Evaluations for Special Education

by Lynell Nissley


Private Anabaptist schools function with relative freedom, which includes the ability of parents and teachers to decide to individualize instruction at an intense level.  Within the public school, some individualization can happen within the general education classroom, but once there is significant departure from the general curriculum, the student must qualify for special education services to receive that support.

Evaluation Process

A full psychoeducational evaluation can include an intelligence (IQ) test, individualized achievement test, observations of the student, input and rating scales from parents and teachers, and more.  A team of school staff work together; the school psychologist generally has a prominent role, assisted by school counselors, special education teachers, and other staff.  Additional specialized assessments may be done by speech and language pathologists (SLPs—also known as speech therapists), occupational therapists (for fine motor skills such as cutting, handwriting, using buttons/snaps/zippers), and physical therapists (for gross motor skills such as walking, running, kicking/throwing/catching balls, mobility).  All of this data is compiled into an evaluation report, which is presented at a team meeting that includes the parents.

Special education is significantly more expensive to provide than general education, so whether a child is eligible can be a contentious issue.  If the child is “not quite struggling enough” to qualify, he may not get supports, despite struggling more than his peers.  Some districts have systems in place to provide support for students who are not eligible for special education, but this varies by district and by state.

Results of Evaluations

If the child qualifies for special education, an Individualized Educational Plan (IEP) is written, typically by the special education teacher.  The IEP includes goals for the special education services, as well as any accommodations the student will receive in the classroom.  Depending on the child’s needs, he may not qualify for special education but instead for a 504 plan.  Named after Section 504 of the Rehabilitation Act of 1973, a 504 plan provides accommodations without interventions.

Accommodations are supports that are provided within the general education classroom without changing the content of the curriculum.  A student with a visual impairment may use a magnifying tool, a student with ADHD may receive teacher guidance in writing down homework, and a student with dyslexia may do tests that are read aloud.  None of these accommodations change the substance of the curriculum. Rather, they allow the students to demonstrate their knowledge despite their disabilities.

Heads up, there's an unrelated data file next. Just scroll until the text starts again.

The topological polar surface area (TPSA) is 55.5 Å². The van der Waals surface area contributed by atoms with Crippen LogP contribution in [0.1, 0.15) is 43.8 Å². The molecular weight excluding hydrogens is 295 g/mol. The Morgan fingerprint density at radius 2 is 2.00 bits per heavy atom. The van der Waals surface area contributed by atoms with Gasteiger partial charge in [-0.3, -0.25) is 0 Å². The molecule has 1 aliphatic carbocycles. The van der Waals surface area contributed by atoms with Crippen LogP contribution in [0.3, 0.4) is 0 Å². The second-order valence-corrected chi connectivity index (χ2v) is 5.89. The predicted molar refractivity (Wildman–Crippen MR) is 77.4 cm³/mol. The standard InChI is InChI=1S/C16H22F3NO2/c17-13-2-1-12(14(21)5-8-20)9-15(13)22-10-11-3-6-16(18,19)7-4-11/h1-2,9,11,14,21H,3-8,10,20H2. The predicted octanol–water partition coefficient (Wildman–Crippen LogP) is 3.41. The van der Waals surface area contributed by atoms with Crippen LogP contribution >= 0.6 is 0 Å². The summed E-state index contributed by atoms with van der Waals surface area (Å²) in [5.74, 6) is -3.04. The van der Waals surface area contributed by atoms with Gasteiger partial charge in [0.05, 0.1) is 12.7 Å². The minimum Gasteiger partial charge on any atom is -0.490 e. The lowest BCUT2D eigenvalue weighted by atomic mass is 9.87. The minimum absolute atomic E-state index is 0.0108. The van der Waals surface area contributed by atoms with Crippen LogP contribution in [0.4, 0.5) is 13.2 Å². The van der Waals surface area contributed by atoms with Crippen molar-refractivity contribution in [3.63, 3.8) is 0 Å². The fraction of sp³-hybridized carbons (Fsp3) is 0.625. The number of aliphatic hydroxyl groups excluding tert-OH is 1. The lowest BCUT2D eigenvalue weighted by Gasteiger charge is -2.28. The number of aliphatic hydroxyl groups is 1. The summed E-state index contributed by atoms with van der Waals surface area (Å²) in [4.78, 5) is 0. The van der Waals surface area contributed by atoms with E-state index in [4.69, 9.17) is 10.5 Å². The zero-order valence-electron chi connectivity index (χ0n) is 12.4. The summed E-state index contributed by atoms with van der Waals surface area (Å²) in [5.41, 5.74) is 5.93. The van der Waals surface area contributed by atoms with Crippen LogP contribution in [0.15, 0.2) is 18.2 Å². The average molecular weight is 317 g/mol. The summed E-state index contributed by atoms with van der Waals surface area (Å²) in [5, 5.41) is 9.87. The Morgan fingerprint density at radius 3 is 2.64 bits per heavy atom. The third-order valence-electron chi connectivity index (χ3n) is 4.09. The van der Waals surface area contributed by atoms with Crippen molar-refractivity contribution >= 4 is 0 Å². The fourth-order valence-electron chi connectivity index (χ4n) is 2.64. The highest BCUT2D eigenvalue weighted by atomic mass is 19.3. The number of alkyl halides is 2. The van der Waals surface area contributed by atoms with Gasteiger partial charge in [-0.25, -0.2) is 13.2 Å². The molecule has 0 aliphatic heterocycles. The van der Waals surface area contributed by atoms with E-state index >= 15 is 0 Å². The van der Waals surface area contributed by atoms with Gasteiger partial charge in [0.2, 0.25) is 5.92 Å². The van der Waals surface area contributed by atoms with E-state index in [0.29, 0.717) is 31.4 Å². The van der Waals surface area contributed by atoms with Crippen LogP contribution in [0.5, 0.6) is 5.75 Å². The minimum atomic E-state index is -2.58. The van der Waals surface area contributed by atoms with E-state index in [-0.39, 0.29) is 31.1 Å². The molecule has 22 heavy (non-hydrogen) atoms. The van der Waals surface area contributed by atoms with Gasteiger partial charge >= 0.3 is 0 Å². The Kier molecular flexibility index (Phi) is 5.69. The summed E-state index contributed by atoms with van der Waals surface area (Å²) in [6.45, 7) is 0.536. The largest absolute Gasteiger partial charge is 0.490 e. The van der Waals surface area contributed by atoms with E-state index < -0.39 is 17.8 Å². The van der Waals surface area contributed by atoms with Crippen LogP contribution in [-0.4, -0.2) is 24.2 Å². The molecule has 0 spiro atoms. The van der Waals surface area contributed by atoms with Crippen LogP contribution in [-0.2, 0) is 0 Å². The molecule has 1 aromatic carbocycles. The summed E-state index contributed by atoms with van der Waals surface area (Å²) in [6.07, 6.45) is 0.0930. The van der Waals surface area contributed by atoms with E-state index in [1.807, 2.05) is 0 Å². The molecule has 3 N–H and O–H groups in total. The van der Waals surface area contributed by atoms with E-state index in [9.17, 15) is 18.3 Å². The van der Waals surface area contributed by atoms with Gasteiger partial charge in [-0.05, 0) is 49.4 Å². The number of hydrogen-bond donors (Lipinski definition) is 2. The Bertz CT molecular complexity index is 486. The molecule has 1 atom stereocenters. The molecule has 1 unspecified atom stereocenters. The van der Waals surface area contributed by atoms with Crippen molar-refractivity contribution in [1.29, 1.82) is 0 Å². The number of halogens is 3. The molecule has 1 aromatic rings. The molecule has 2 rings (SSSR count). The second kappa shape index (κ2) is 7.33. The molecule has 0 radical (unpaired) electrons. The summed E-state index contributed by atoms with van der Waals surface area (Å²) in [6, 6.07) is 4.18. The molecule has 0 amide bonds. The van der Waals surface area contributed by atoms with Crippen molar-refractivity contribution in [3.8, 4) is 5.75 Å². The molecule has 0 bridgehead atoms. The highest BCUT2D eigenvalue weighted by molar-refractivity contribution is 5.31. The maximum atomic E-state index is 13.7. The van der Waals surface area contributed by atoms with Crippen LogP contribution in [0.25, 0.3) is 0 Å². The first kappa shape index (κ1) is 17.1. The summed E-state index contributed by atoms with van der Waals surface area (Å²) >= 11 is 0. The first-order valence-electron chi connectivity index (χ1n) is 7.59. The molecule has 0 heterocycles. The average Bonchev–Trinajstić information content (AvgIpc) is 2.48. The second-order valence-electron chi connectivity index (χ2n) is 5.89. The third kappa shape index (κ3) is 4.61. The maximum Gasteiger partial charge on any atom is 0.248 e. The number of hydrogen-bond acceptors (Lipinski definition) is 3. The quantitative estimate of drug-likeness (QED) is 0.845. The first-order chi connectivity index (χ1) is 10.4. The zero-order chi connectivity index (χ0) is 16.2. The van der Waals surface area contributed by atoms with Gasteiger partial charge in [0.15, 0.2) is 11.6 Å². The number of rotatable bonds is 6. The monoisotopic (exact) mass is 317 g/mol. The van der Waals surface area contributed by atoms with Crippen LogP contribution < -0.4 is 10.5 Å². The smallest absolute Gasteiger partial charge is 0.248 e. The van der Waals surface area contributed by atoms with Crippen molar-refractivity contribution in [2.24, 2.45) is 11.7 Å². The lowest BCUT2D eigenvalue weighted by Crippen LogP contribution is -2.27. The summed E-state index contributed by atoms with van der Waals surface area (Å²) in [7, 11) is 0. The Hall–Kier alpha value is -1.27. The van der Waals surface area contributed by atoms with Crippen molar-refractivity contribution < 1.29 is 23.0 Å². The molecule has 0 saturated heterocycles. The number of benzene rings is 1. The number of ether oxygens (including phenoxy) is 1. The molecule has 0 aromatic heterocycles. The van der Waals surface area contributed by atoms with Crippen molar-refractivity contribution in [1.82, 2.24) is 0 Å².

Interventions, on the other hand, involve alternative instruction and a departure from the general curriculum, such as the Barton Reading & Spelling System for a student with dyslexia or an alternative math curriculum for a student with a SLD in math.

Private School Options

In some states, including Pennsylvania and Virginia, the public school district in which a student lives is required to provide a free evaluation upon parent request, even if the student attends a private school.  Other states, like Ohio, use a different method of diagnosing learning disabilities and therefore cannot provide the same type of evaluation for private school students.[1]

The vast majority of educational evaluations happen within the public school system.  However, there are exceptions in which other services, typically within the medical or psychological field, can provide similar services.  I am doing public-school-style evaluations within the Lancaster/Lebanon Anabaptist schools in PA, and I have also seen neuropsychological reports that contain some similar testing.  While an evaluation is not required to receive help within our private schools, it can be an extremely beneficial for defining the problem and ensuring appropriate services are given.

 

[1] I thought all school districts were required to provide these evaluations, until I consulted with a school in Ohio and realized that the Ohio districts appear to be avoiding this on a technicality.  I could be wrong about this, but it is my best understanding at this time.

Pass it on:


Leave a Reply